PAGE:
Gielata v. Heckmann et al

Filing 113

MEMORANDUM OPINION Haberkorn's motion for leave to serve process by alternative means 89 under Fed.R.Civ.P. 4(f)(3) is granted in part and denied in part. Signed by Judge Mary Pat Thynge on 11/22/2011. (cak)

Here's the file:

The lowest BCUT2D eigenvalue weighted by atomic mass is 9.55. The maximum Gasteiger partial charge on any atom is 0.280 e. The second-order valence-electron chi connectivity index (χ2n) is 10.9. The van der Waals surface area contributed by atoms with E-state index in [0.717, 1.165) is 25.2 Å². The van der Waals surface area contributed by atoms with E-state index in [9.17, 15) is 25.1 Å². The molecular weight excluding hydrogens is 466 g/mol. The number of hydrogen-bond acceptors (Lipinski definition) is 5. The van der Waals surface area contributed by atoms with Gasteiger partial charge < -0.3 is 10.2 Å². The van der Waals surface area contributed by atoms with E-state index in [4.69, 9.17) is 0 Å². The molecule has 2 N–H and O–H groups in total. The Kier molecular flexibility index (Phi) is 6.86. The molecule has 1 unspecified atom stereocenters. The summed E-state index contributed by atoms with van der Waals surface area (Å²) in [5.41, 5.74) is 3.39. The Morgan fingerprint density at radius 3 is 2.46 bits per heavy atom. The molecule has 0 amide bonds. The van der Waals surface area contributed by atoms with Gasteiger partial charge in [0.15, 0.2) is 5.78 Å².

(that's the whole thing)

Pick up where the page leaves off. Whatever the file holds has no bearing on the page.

IN THE UNITED STATES DISTRICT COURT FOR THE DISTRICT OF DELAWARE IN RE HECKMANN CORPORATION : SECURITIES LITIGATION : : C. A. No. 10-378-LPS-MPT : : CLASS ACTION MEMORANDUM OPINION PROCEDURAL BACKGROUND This class action is for alleged violations of the federal securities laws on behalf of all shareholders who held common stock of Heckmann Corporation (“Heckmann”) as of September 15, 2008 and were entitled to vote on the Merger between Heckmann and China Water and Drinks Inc. (“Merger”) (“China Water”). Xu Hong Bin (“Xu”) was Chief Executive Officer and President of China Water from June 2007 until the October 30, 2008 Merger. Soon after the Merger, Heckmann announced Xu’s resignation from the Heckmann Board. On May 8, 2009, Heckmann disclosed prior management had misrepresented the strength of China Water’s business,1 and cancelled the common stock issued to former China Water management.2 Xu filed a complaint against Heckmann in the Court of Chancery for the state of Delaware for cancellation of his shares of Heckmann common stock. Heckmann 1 2 D.I. 52 at 117. Id. at 118. responded with counterclaims against Xu, which alleged he had perpetrated massive fraud. In the Chancery action, Xu was represented by Kenneth J. Nachbar, Esq. (“Nachbar”) and Israel Dahan (“Dahan”) (combined “Chancery counsel”)3 from June 1, 2009 to April 26, 2011 when the matter was dismissed with prejudice. The initial complaint in the present matter was filed on May 6, 2010. On August 12, 2010, the court appointed Matthew Haberkorn (“Haberkorn”) to serve as lead plaintiff pursuant to 15 U.S.C. 78u-4(a)(3)(B). Each defendant, with the exception of Xu, has appeared through counsel and participated in extensive motion practice. PARTIES’ POSITIONS Chancery Counsels’ Position: In opposition to Haberkorn’s motion for leave to serve process by alternative means, Nachbar/Dahan assert because they are Xu’s former counsel in an action resolved over six months ago and have had no subsequent communications with him, the motion should be denied.4 Further, as former Chancery counsel, they assert no knowledge of the current whereabouts of their former client.5 Nachbar and Dahan argue under FED.R.CIV.P. 4(f), the availability of alternative service is within the court’s discretion.6 Due process concerns under Rule 4(f) are satisfied while there is regular contact between counsel and the client.7 According to Nachbar and Dahan, Haberkorn’s contention that due process concerns are also 3 Kenneth J. Nachbar is a member of the firm of Morris, Nichols, Arsht & Tunnell. Israel Dahan is a member of the firm of Cadwalader, Wickersham & Taft. 4 D.I. 94 at 1-2. 5 Id. at 2. 6 Mullane v. Central Hanover Bank & Trust Co., 339 U.S. 306, 314 (1950). 7 Rio Props. v. Rio Int’l Interlink, 284 F.3d 1007, 1017 (9th Cir. 2002). 2 addressed where counsel have not been in contact with a former client is inaccurate, because courts have held Rule 4(f)(3) service is not authorized on a foreign defendant’s lawyer where communications have not occurred between the two.8 Thus, Haberkorn’s motion to compel Xu’s former attorneys to locate and accept service of his behalf, despite their lack of contact with him, is unduly burdensome and violates due process.9 In their analysis, Chancery counsel distinguish the cases cited by Haberkorn. In those matters, counsel were either obviously in contact with their clients, or never denied the apparent lines of communication with them, compared to the instant matter where the attorneys deny any recent communication with Xu.10 Nachbar and Dahan note a former relationship with counsel fails to meet the regularity of contact and communication required under due process to warrant Rule 4(f) alternative service.11 They maintain the facts here are analogous to those in 1st Tech., LLC v. Digital Gaming Solutions, S.A.,12 where a motion to serve the defendant’s former counsel was denied because of due process considerations. Since they no longer represent Xu, they can not accept service in the absence of any recent contact with him and their lack of any knowledge regarding his present whereabouts. Haberkorn’s Position: Haberkorn seeks service of process on Xu by alternative means allegedly permitted under Rule 4(f)(3). Haberkorn has previously attempted service by other 8 Madu, Edozie & Madu v. Socket Works Ltd Nigeria, 265 FRD 106, 116 (S.D.N.Y. 2010) (where counsel did not know defendant’s location). 9 D.I. 94 at 5. 10 Id. 11 Id. at 6. 12 No. 4:08 CV 586, 2009 WL 879463, at *9 (E.D. Mo. Mar. 30, 2009). 3 available means, including translation of the amended complaint into Mandarin Chinese, and procedures authorized under the Hague Convention. Haberkorn contacted Nachbar to ascertain whether he would accept service on Xu’s behalf.13 After receiving no reply, Haberkorn notified Nachbar that service would be issued in accordance with Rule 4(f)(1) at the address indicated in Xu’s verification in the Chancery action.14 As a result, Haberkorn issued a summons to Xu at the address contained in the Chancery action pursuant to procedures authorized by the Hague Convention, which included translation of the summons and amended complaint into Mandarin Chinese and transmittal of relevant documents to the People’s Republic of China Ministry of Justice.15 On July 8, 2011, notification was provided that service of process failed because the address was “not sufficient enough” for service.16 Thereafter, Haberkorn sent another letter to Nachbar requesting he accept service for Xu. Subsequently, Nachbar advised neither he nor his firm were authorized to accept service for Xu, and his representation of Xu terminated with the Chancery action.17 Haberkorn further notes counsel for the parties in the Chancery action regularly communicated throughout that litigation. Haberkorn argues he has no other means to serve Xu and seeks the court’s relief. Haberkorn asserts his prior efforts constitute reasonable attempts to effectuate 13 14 15 16 17 D.I. 90 at 6. Id. at 7. Id. at 8. Id. Id. 4 service on Xu, and therefore, the court’s intervention is now necessary.18 Haberkorn maintains Rule 4(f)(3) provides the court broad discretion to permit service by means not prohibited by international agreement.19 Once a plaintiff has shown the court’s intervention is necessary, it may allow for a means of service not prohibited by international agreement and comports with constitutional due process.20 To comply with due process, the method of service must be calculated, under the circumstances, to provide notice of the pendency of the action and allow the opportunity to present objections.21 Haberkorn proposes to serve Xu through his former counsel in the Chancery action. Haberkorn avers this method of service is not prohibited by any international agreement and is consistent with due process.22 Since the Hague Convention does not apply to service made on a domestic agent, other international agreements must be referenced to determine whether such process is appropriate.23 Haberkorn relies on Knit With24 and Prediction25 to support no international agreement prohibits this type of service. Haberkorn further contends numerous courts have recognized service of process upon a defendant’s attorney as comporting with due process when the defendant has 18 See Knit With v. Knitting Fever, Inc.,No. 08-4221, 2010 WL 4977944, at *3 (E.D. Pa. Dec. 7, 2010). See also Marlabs Inc. v. Jakher, C.A. No. 07-4074, 2010 WL 1644041, at *3 (D.N.J. April 22, 2010) (finding alternate service under Rule 4(f)(3) necessary where the plaintiff made numerous unsuccessful attempts to serve the defendant in accordance with Hague Convention procedures). 19 D.I. 90 at 9. 20 Knit With, 2010 WL 4977944 at *4. 21 Mullane, 339 U.S. at 314. 22 See id. See also LG Electronics, Inc. v. Asko Appliances, Inc., C.A. No. 08-828, 2009 WL 1811098, at *4 (D. Del. June 23, 2009). 23 D.I. 90 at 11. 24 2010 WL 4977944, at *5. 25 No. 09 Civ. 7459, 2010 WL 1050307, at *2 (S.D.N.Y. Mar. 22, 2010). 5 maintained contact with counsel. Haberkorn argues due process does not require an attorney currently represent the client: it only requires contact between an attorney and client be so regular that notification through counsel would reasonably advise a client about the pending action.26 Haberkorn claims although representation of Xu has ended, the contact between Chancery counsel and Xu authorizes service through alternative means. Haberkorn also asserts a factor in the court’s analysis in determining appropriate means for service of process includes the prevention of further delay in the present litigation.27 Recently, Haberkorn obtained from Xu’s deposition in the Chancery action his email address used by him since his departure from China Water.28 Since obtaining this information, Haberkorn seeks to modify his motion to request an order of service on Xu through use of his email address.29 Haberkorn contends this method of service is reasonably calculated under the circumstances to reach Xu and comport with due process.30 Haberkorn relies on Prediction31 and Phillip Morris32 in support of his position of use of email for effective service arguing such service should be authorized by the 26 D.I. 90 at 12, citing Rio Props., Inc., 284 F.3d at 1017. LG Electronics, Inc., 2009 WL 1811098, at *4 (“Further, and in the alternative, this Court finds that, pursuant to Rule 4(f)(3), service upon an attorney is warranted in order to prevent further delays in litigation.”); see Rule 4(f) (3) (a foreign individual may be served in a foreign jurisdiction “by other means not prohibited by international agreement, as the court orders”). 28 D.I. 110 at 2. 29 Id. 30 Id. 31 2010 WL 1050307, at *2. 32 Phillip Morris USA Inc. v. Veles Ltd., No. 06 CV 2988, 2007 WL 725412, at *3 (S.D.N.Y. Mar. 12, 2007). 27 6 court.33 DISCUSSION Standard of Review Under Rule 4(f), service of process on any individual not within any judicial district of the United States may be performed in one of three ways: (1) by any internationally agreed means of service that is reasonably calculated to give notice, such as those authorized by the Hague Convention on the Service Abroad of Judicial and Extrajudicial Documents; (2) If there is no internationally agreed means, or if an international agreement allows but does not specify other means, by a method that is reasonably calculated to give notice: a. as prescribed by the foreign country’s law for service in that country in an action in its courts of general jurisdiction; b. as the foreign authority directs in response to a letter rogatory or letter of request; or c. unless prohibited by the foreign country’s law, by: i. delivering a copy of the summons and of the complaint to the individual personally; or ii. using any form of mail that the clerk addresses and sends to the individual and that requires a signed receipt; or 33 D.I. 110 at 2 7 (3) by other means not prohibited by international agreement, as the court orders.34 The plain language of Rule 4(f)(3) provides service of process must be directed by the court and must not be prohibited by any international agreement.35 The court may require the plaintiff to show that reasonable efforts to serve the defendant have been made and proven unsuccessful, and the court’s intervention is necessary to prevent more futile attempts at service.36 However, it is not necessary that a plaintiff first attempt every permissible type of service prior to seeking relief from the court under rule 4(f)(3).37 No matter what type of service is authorized under rule 4(f)(3), the service must comply with the notions of due process. Under the due process clause, the primary function of service is notification of a legal action in a manner and time to allow a defendant to respond and present defenses and objections. Whether to permit alternative service under Rule 4(f)(3) falls within the court’s discretion. Effective service under Rule 4(f)(3) requires notice that is reasonably calculated, under the totality of the circumstances, to inform of the pending the action and allow the opportunity to respond and object.38 Further, Rule 4(f) does not denote any hierarchy or preference of one method of service over another.39 Service under Rule 4(f)(3) is not a last resort or 34 Fed.R.Civ.P. 4(f)(1)-(3) Rio Props. Inc., 284 F.3d at 1014. 36 Id. 37 Id. at 1016. See also 1st Technology, LLC at *8 38 Mullane, 339 U.S. at 314. See also FMAC Loan Receivables v. Dagra, 228 F.R.D. 531, 533 (E.D. Va. 2005)(“Under Rule 4(c)(3) the court has the power to approve any method of service that is reasonably calculated to give notice to [the defendant].”). 39 FMAC Loan Receivables, 228 F.R.D. at 534. 35 8 extraordinary relief.40 Use of Rule 4(f)(3) for service upon Xu’s Chancery counsel. Rule 4(f)(3) does not permit service upon Xu’s Chancery counsel because under the circumstances, such service would not be reasonably calculated to contact Xu. Rule 4(f) due process concerns are satisfied so long as there is regular contact between the attorney and the defendant.41 Here, Xu’s former counsel deny any knowledge of his present whereabouts, and further refute any contact with him since their representation concluded.42 The present facts are analogous to 1st Technology, LLC v. Digital Gaming Solution.43 For service of process by alternative means under Rule 4(f)(3), the only two requirements are service as directed by the court, which is not prohibited by any international agreement. No other limitations exist within the rule.44 “A court cannot authorize service on a foreign defendant’s lawyer unless there has been adequate communication between the two.”45 In 1st Technology, the court concluded since four months had passed from when counsel had last represented the defendant, and there was no indication the lawyers maintained any contact with their former clients thereafter or were aware of their current location, serving the defendants 40 Id. Rio Props. Inc., 284 F.3d at 1017. 42 D.I. 94 at 6. 43 2009 WL 879463, at *2-3. (where the plaintiff’s attempt to serve the defendants in Costa Rica was unsuccessful. A motion for alternative service on their US lawyers and via e-mail was granted. The US lawyers claimed they no longer represented the defendants and were unable and unwilling to accept service on their behalf. The US lawyers ceased representing the defendants more than four months prior to the attempted service.) 44 Rio Props. Inc., 284 F.3d at 1014. 45 1stTechnology, 2009 WL 879463, at *9. 41 9 former counsel would not be reasonably calculated to appraise of the lawsuit and allow the defendants to present objections or otherwise respond.46 In applying the analysis under 1st Technology to the present matter, Nachbar and Dahan can not be served on Xu’s behalf. There is no indication they know of his recent location, or have had contact with him since the conclusion of their representation in April 2011. Such circumstances fail to support service on counsel as notifying Xu of the present action against him.47 The present facts and those of 1st Techology are distinguishable from Knit With. In Knit With, the defendants had recent and regular contact with their attorney, and they had actual notice of the action.48 Here, Chancery counsel have had no contact with Xu since the termination of their representation. Therefore, the analysis in Knit With does not apply, and service upon domestic counsel is not warranted under Rule 4(f)(3). Use of service on Xu via email. The same analysis and Rule applies to authorizing service via email. So long as the method of service is reasonably calculated to reach the defendant and allow the opportunity to object and respond to the litigation, service through email comports with the due process clause.49 Rule 4(f)(3) was adopted to provide flexibility to the federal courts in dealing with questions of alternative method of service of process.50 For 46 Id. The court in 1st Technology noted unless the defendant has been in constant communication, or in contact with his attorney regarding the legal proceedings at hand, such alternative service would likely be ineffective and has not been previously authorized. 47 See also Prediction Co., 2010 WL 1050307, at *2. (stating since the attorney and client have had recent contact, strongly indicates counsel would be successful in forwarding the summons and complaint to the defendant, and therefore, alternate service through former counsel was approved.); LG Electronics, Inc. v. Asko Appliances,C.A. 08-848, 2009 WL 1811098, at *4. (noting recent regular contact between the defendant and his lawyer clearly demonstrates the defendant is on notice of the complaint.) 48 Knit With, 2010 WL 4977944, at *3. 49 Mullane at 314. 50 In Re Int’l Telemedia Assoc. Inc., 245 B.R. 713, 721(Bkrtcy.N.D.Ga. 2000). 10 effective and authorized service on Xu through email, the evidence must show it will reasonably notify him of pendency of this action. Here, no evidence has been presented that Xu can not be reached at the email address since he disclosed that information at his previous deposition.51 The courts have not definitively spoken as to whether email is allowed as an alternative method of service; however, no court has stated such service is impermissible under the FED R. CIV. P.52 [C]ommunication by facsimile transmission and electronic mail have now become a commonplace in our increasingly global society. The federal courts are not required to turn a blind eye to society’s embracement of such technological advances. When an email address is the only available means of communication with a defendant there is no logical or legal reason not to use it.53 In In re International Telemedia, the defendant’s preferred means of communication was through email or facsimile and volunteered such contact information.54 As a result, the court found service through those methods was reasonable to provide real notice of the pending action.55 Here, in his deposition in the Chancery matter, Xu represented that his email address is one he has used since his involuntary departure from China Water.56 Since Chancery matter only ended within the past seven months, it can therefore be concluded that service through email is 51 D.I. 110 at 2. In re Int’l Telemedia Assoc., Inc., 245 B.R. at 721 (stating no court has rejected service of process via electronic mail on its face). 53 Id. at 722 (wherein the defendant had concealed his location and evaded service. The court determined a defendant should not be able to evade service by confining his location to modern technological means and Rule 4(f)(3) was designed to prevent such gamesmanship by a party). 54 Id. 55 Id. 56 Id. 52 11 reasonably calculated to reach Xu. Courts have approved email service of process as an appropriate means of service pursuant to Rule 4 under the proper circumstances.57 In Phillip Morris USA, Inc., the plaintiff was unsuccessful in serving the defendants through internationally approved means.58 The plaintiff, however, demonstrated the defendants likely were reachable through email because it was the manner in which the defendants regularly conducted business. Under those circumstances, the defendants probably would receive notice of the action through service by email.59 Here, there is no evidence that Xu will not be reached at the email address provided during the pendency of his Chancery action.60 “When faced with an international business scofflaw, playing hide-and-seek with the federal court, email may be the only means of effecting service of process.”61 In Rio Props. Inc., email was the only means reasonably calculated to appraise the defendant of the lawsuit.62 There, the court held due process required “nothing more.”63 “[W]hen an email address is the only available means of communication with a defendant, there is no logical or legal reason not to use it.”64 Therefore, since service on Xu via email is reasonably calculated to reach him, it is not inconsistent with due process, and is an acceptable means of service. 57 Phillip Morris USA Inc. v. Veles Ltd., 06 CV 2988(GBD), 2007 WL 725412, at *3. Id. 59 Id. See also Prediction Co. LLC, 2010 WL 1050307, at *2 (finding it was reasonably likely the defendant would receive the summons and complaint at his most recently used email address, and therefore service through email was appropriate). 60 D.I. 110 at 2. 61 Rio Props. Inc., 284 F.3d at 1014. 62 Id. 63 Id. at 1015. 64 In re Int’l Telemedia Assoc., Inc., 245 B.R. at 722 (internal citations omitted). 58 12 Compelling Chancery counsel to disclose Xu’s last known contact information. The court can compel chancery counsel to surrender Xu’s contact information because it is not subject to the attorney-client privilege. The declarations by Nachbar and Dahan fail to assert that they do not have any contact information for Xu.65 During representation in the Chancery litigation, and more recently, payment of their fees, Nachbar and Dahan likely have contact information for Xu, which can be used by Haberkorn for service of process. The attorney-client privilege protects only disclosures that are necessary to obtain informed legal advice, and that would not have been made without the protection of the privilege.66 “Attorneys may be questioned as to their clients’ whereabouts and whether they have had contact with them.”67 Such information is exactly what Haberkorn seeks from Xu’s Chancery counsel. Where clients’ contact information may be covered by the privilege is the exception. Those cases involve when the client disclosed his address for the specific purpose of obtaining legal advice, and the address itself was at the heart of the advice sought.68 In Litton Industries, the plaintiffs sought to depose an attorney for the sole purpose of ascertaining his client’s whereabouts.69 The court held the attorney-client 65 D.I. 94 at 11-14 (The attorneys declare their representation of Xu ceased with the termination of the Chancery action. Further, they assert no direct communications with Xu during their representation, and no communications with him since the conclusion of the Chancery litigation.) 66 Matter of Walsh, 623 F.2d 489, 494 (7th Cir. 1980). 67 Id. “The privilege is improperly invoked, as a general rule, to protect a client’s identity, or components thereof, i.e. fact of employment, compensation, address.” Burden v. Church of Scientology of California, 526 F.Supp. 44, 45 (1981) (holding that asking an attorney his client’s identity, address and compensation at deposition was proper and not protected by the attorney-client privilege). 68 Litton Industries, Inc. v. Lehman Bros. Kuhn Loeb Inc., 130 F.R.D. 25, 26 (1990). 69 Id. 13 privilege did not protect the whereabouts of the client because the privilege does not protect all communications between an attorney and his client.70 Here, similar to Litton Industries, the information identifying the client is unprotected by the attorney-client privilege because there is no evidence that any location information was communicated in confidence, or related to the legal advice sought. Thus, this court may compel the Chancery counsel to disclose all last known contact information for Xu. THEREFORE, IT IS ORDERED that: 1. Haberkorn’s motion for leave to serve process by alternative means (D.I. 89) under FED.R.CIV.P 4(f)(3)is granted in part and denied in part. Consistent with this memorandum order, Haberkorn may attempt service of Xu through email and at the contact information provided by his former counsel. 2. IT IS FURTHER ORDERED that former Chancery counsel shall provide on or before December 12, 2011 to Haberkorn’s counsel their last known contact information regarding Xu, including but not limited to address(es), email address(es) and facsimile contact(s). Date: November 22, 2011 70 /s/ Mary Pat Thynge UNITED STATES MAGISTRATE JUDGE Id. 14